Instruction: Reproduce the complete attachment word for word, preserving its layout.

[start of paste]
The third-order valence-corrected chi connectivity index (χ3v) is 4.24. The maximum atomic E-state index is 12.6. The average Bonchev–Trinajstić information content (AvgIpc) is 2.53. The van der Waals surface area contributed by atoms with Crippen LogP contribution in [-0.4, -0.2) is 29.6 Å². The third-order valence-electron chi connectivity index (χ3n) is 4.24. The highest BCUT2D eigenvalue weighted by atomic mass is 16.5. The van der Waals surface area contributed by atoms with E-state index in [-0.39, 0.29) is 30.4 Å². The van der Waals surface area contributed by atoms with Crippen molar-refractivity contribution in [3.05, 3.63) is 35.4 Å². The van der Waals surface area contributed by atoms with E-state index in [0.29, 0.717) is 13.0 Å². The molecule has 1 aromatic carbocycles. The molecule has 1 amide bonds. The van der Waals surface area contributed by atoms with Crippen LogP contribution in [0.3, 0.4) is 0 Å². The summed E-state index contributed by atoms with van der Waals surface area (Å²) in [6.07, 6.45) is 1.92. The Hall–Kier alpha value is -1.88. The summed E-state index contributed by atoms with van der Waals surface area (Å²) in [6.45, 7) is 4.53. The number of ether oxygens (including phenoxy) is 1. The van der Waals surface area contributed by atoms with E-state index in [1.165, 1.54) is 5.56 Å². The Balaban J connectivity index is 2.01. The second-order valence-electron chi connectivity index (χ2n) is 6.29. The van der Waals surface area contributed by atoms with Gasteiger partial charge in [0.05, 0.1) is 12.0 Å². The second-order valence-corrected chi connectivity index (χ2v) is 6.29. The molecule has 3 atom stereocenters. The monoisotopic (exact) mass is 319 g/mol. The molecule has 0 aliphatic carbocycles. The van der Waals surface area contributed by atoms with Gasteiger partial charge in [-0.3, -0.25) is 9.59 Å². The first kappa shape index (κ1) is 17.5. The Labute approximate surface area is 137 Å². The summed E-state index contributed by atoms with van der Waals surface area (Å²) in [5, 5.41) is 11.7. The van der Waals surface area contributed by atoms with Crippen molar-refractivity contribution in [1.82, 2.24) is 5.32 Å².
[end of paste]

The third-order valence-corrected chi connectivity index (χ3v) is 4.24. The maximum atomic E-state index is 12.6. The average Bonchev–Trinajstić information content (AvgIpc) is 2.53. The van der Waals surface area contributed by atoms with Crippen LogP contribution in [-0.4, -0.2) is 29.6 Å². The third-order valence-electron chi connectivity index (χ3n) is 4.24. The highest BCUT2D eigenvalue weighted by atomic mass is 16.5. The van der Waals surface area contributed by atoms with E-state index in [-0.39, 0.29) is 30.4 Å². The van der Waals surface area contributed by atoms with Crippen molar-refractivity contribution in [3.05, 3.63) is 35.4 Å². The van der Waals surface area contributed by atoms with E-state index in [0.29, 0.717) is 13.0 Å². The molecule has 1 aromatic carbocycles. The molecule has 1 amide bonds. The van der Waals surface area contributed by atoms with Crippen LogP contribution in [0.3, 0.4) is 0 Å². The summed E-state index contributed by atoms with van der Waals surface area (Å²) in [6.07, 6.45) is 1.92. The Hall–Kier alpha value is -1.88. The summed E-state index contributed by atoms with van der Waals surface area (Å²) in [6.45, 7) is 4.53. The number of ether oxygens (including phenoxy) is 1. The van der Waals surface area contributed by atoms with E-state index in [1.165, 1.54) is 5.56 Å². The Balaban J connectivity index is 2.01. The second-order valence-electron chi connectivity index (χ2n) is 6.29. The van der Waals surface area contributed by atoms with Gasteiger partial charge in [0.05, 0.1) is 12.0 Å². The second-order valence-corrected chi connectivity index (χ2v) is 6.29. The molecule has 3 atom stereocenters. The monoisotopic (exact) mass is 319 g/mol. The molecule has 0 aliphatic carbocycles. The van der Waals surface area contributed by atoms with Gasteiger partial charge in [-0.3, -0.25) is 9.59 Å². The first kappa shape index (κ1) is 17.5. The Labute approximate surface area is 137 Å². The summed E-state index contributed by atoms with van der Waals surface area (Å²) in [5, 5.41) is 11.7. The van der Waals surface area contributed by atoms with Crippen molar-refractivity contribution in [1.82, 2.24) is 5.32 Å².